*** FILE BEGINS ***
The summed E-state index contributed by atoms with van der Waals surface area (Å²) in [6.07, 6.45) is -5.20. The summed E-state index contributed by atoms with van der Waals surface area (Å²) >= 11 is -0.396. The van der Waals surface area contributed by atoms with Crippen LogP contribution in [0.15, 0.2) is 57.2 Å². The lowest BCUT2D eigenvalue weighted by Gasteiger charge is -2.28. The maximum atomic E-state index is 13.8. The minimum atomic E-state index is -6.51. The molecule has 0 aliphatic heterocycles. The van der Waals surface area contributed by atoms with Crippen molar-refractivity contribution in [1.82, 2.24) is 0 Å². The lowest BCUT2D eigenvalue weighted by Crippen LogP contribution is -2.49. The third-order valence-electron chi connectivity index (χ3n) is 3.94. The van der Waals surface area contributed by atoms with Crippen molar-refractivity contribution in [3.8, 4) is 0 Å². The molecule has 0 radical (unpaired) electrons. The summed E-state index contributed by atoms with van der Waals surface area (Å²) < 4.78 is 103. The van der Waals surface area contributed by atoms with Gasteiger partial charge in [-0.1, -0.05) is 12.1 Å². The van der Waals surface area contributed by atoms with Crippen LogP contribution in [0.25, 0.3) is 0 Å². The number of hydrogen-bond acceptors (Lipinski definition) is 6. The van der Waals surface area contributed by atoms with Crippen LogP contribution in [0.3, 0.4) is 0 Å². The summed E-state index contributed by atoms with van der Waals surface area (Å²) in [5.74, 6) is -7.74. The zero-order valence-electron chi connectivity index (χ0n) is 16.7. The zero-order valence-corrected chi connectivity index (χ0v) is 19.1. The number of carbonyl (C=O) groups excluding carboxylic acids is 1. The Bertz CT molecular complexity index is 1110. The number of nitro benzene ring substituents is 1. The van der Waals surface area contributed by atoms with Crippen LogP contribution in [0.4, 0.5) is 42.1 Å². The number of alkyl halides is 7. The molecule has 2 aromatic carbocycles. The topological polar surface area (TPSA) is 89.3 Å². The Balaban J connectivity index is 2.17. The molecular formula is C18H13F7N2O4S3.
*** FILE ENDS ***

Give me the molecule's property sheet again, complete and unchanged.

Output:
The summed E-state index contributed by atoms with van der Waals surface area (Å²) in [6.07, 6.45) is -5.20. The summed E-state index contributed by atoms with van der Waals surface area (Å²) >= 11 is -0.396. The van der Waals surface area contributed by atoms with Crippen LogP contribution in [0.15, 0.2) is 57.2 Å². The lowest BCUT2D eigenvalue weighted by Gasteiger charge is -2.28. The maximum atomic E-state index is 13.8. The minimum atomic E-state index is -6.51. The molecule has 0 aliphatic heterocycles. The van der Waals surface area contributed by atoms with Crippen molar-refractivity contribution in [1.82, 2.24) is 0 Å². The lowest BCUT2D eigenvalue weighted by Crippen LogP contribution is -2.49. The third-order valence-electron chi connectivity index (χ3n) is 3.94. The van der Waals surface area contributed by atoms with Crippen molar-refractivity contribution in [3.8, 4) is 0 Å². The molecule has 0 radical (unpaired) electrons. The summed E-state index contributed by atoms with van der Waals surface area (Å²) < 4.78 is 103. The van der Waals surface area contributed by atoms with Gasteiger partial charge in [-0.1, -0.05) is 12.1 Å². The van der Waals surface area contributed by atoms with Crippen LogP contribution in [0.25, 0.3) is 0 Å². The number of hydrogen-bond acceptors (Lipinski definition) is 6. The van der Waals surface area contributed by atoms with Crippen LogP contribution in [0.3, 0.4) is 0 Å². The summed E-state index contributed by atoms with van der Waals surface area (Å²) in [5.74, 6) is -7.74. The zero-order valence-electron chi connectivity index (χ0n) is 16.7. The zero-order valence-corrected chi connectivity index (χ0v) is 19.1. The number of carbonyl (C=O) groups excluding carboxylic acids is 1. The Bertz CT molecular complexity index is 1110. The number of nitro benzene ring substituents is 1. The van der Waals surface area contributed by atoms with Crippen LogP contribution in [0.4, 0.5) is 42.1 Å². The number of alkyl halides is 7. The molecule has 2 aromatic carbocycles. The topological polar surface area (TPSA) is 89.3 Å². The Balaban J connectivity index is 2.17. The molecular formula is C18H13F7N2O4S3.